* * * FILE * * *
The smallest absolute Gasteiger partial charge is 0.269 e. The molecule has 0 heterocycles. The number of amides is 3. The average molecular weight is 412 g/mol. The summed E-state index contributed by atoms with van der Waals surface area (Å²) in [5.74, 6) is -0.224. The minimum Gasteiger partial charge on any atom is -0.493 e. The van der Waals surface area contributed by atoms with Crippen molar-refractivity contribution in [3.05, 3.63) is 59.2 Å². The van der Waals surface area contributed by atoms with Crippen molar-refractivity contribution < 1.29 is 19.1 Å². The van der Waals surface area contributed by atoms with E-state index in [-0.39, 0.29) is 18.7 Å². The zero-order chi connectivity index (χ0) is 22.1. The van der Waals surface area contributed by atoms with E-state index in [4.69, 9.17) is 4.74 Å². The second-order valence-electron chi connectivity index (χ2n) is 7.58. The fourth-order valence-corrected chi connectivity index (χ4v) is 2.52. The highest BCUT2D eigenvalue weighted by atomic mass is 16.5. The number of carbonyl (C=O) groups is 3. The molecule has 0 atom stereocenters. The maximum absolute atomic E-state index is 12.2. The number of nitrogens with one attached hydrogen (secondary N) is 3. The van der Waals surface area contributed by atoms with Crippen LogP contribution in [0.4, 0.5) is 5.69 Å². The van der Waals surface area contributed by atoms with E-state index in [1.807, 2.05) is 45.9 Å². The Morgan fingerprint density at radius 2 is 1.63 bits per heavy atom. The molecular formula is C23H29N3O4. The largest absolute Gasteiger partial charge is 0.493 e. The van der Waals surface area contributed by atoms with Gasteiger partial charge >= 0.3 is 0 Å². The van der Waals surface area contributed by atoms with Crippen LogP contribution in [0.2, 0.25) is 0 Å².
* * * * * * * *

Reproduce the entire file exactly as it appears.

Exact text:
The smallest absolute Gasteiger partial charge is 0.269 e. The molecule has 0 heterocycles. The number of amides is 3. The average molecular weight is 412 g/mol. The summed E-state index contributed by atoms with van der Waals surface area (Å²) in [5.74, 6) is -0.224. The minimum Gasteiger partial charge on any atom is -0.493 e. The van der Waals surface area contributed by atoms with Crippen molar-refractivity contribution in [3.05, 3.63) is 59.2 Å². The van der Waals surface area contributed by atoms with Crippen molar-refractivity contribution < 1.29 is 19.1 Å². The van der Waals surface area contributed by atoms with E-state index in [-0.39, 0.29) is 18.7 Å². The zero-order chi connectivity index (χ0) is 22.1. The van der Waals surface area contributed by atoms with E-state index in [4.69, 9.17) is 4.74 Å². The second-order valence-electron chi connectivity index (χ2n) is 7.58. The fourth-order valence-corrected chi connectivity index (χ4v) is 2.52. The highest BCUT2D eigenvalue weighted by atomic mass is 16.5. The number of carbonyl (C=O) groups is 3. The molecule has 0 atom stereocenters. The maximum absolute atomic E-state index is 12.2. The number of nitrogens with one attached hydrogen (secondary N) is 3. The van der Waals surface area contributed by atoms with Crippen LogP contribution in [0.4, 0.5) is 5.69 Å². The van der Waals surface area contributed by atoms with E-state index in [1.807, 2.05) is 45.9 Å². The Morgan fingerprint density at radius 2 is 1.63 bits per heavy atom. The molecular formula is C23H29N3O4. The largest absolute Gasteiger partial charge is 0.493 e. The van der Waals surface area contributed by atoms with Gasteiger partial charge >= 0.3 is 0 Å². The van der Waals surface area contributed by atoms with Crippen LogP contribution in [0.2, 0.25) is 0 Å².